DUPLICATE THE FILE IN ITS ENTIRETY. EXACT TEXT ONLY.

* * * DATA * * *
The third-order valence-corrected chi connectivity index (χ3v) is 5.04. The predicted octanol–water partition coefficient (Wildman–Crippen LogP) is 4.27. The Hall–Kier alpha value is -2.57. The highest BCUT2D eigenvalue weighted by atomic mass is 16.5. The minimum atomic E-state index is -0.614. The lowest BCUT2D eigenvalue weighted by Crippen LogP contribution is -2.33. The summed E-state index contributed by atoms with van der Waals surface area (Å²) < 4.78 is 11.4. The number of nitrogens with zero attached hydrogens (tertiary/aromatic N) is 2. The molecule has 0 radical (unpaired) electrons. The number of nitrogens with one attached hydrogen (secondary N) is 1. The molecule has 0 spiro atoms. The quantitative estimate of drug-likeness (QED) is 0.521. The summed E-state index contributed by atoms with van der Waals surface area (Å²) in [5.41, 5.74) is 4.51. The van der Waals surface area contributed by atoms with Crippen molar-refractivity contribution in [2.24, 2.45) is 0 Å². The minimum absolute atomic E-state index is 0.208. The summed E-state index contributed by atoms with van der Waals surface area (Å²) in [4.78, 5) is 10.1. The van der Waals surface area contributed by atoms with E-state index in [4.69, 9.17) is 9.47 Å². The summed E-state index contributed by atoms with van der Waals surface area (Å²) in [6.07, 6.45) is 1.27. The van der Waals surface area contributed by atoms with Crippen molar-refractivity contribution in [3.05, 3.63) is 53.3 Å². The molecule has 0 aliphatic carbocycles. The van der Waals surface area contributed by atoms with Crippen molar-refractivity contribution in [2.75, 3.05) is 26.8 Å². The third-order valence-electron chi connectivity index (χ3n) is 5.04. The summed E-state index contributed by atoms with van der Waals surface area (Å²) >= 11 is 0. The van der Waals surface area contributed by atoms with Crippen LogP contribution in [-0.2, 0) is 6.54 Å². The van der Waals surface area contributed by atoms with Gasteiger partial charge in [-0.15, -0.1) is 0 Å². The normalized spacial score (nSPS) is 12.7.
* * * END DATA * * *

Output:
The third-order valence-corrected chi connectivity index (χ3v) is 5.04. The predicted octanol–water partition coefficient (Wildman–Crippen LogP) is 4.27. The Hall–Kier alpha value is -2.57. The highest BCUT2D eigenvalue weighted by atomic mass is 16.5. The minimum atomic E-state index is -0.614. The lowest BCUT2D eigenvalue weighted by Crippen LogP contribution is -2.33. The summed E-state index contributed by atoms with van der Waals surface area (Å²) < 4.78 is 11.4. The number of nitrogens with zero attached hydrogens (tertiary/aromatic N) is 2. The molecule has 0 radical (unpaired) electrons. The number of nitrogens with one attached hydrogen (secondary N) is 1. The molecule has 0 spiro atoms. The quantitative estimate of drug-likeness (QED) is 0.521. The summed E-state index contributed by atoms with van der Waals surface area (Å²) in [5.41, 5.74) is 4.51. The van der Waals surface area contributed by atoms with Crippen molar-refractivity contribution in [2.24, 2.45) is 0 Å². The minimum absolute atomic E-state index is 0.208. The summed E-state index contributed by atoms with van der Waals surface area (Å²) in [4.78, 5) is 10.1. The van der Waals surface area contributed by atoms with E-state index in [4.69, 9.17) is 9.47 Å². The summed E-state index contributed by atoms with van der Waals surface area (Å²) in [6.07, 6.45) is 1.27. The van der Waals surface area contributed by atoms with Crippen molar-refractivity contribution in [3.05, 3.63) is 53.3 Å². The molecule has 0 aliphatic carbocycles. The van der Waals surface area contributed by atoms with Crippen molar-refractivity contribution in [2.75, 3.05) is 26.8 Å². The third-order valence-electron chi connectivity index (χ3n) is 5.04. The summed E-state index contributed by atoms with van der Waals surface area (Å²) >= 11 is 0. The van der Waals surface area contributed by atoms with Crippen LogP contribution in [-0.2, 0) is 6.54 Å². The van der Waals surface area contributed by atoms with Gasteiger partial charge in [-0.15, -0.1) is 0 Å². The normalized spacial score (nSPS) is 12.7.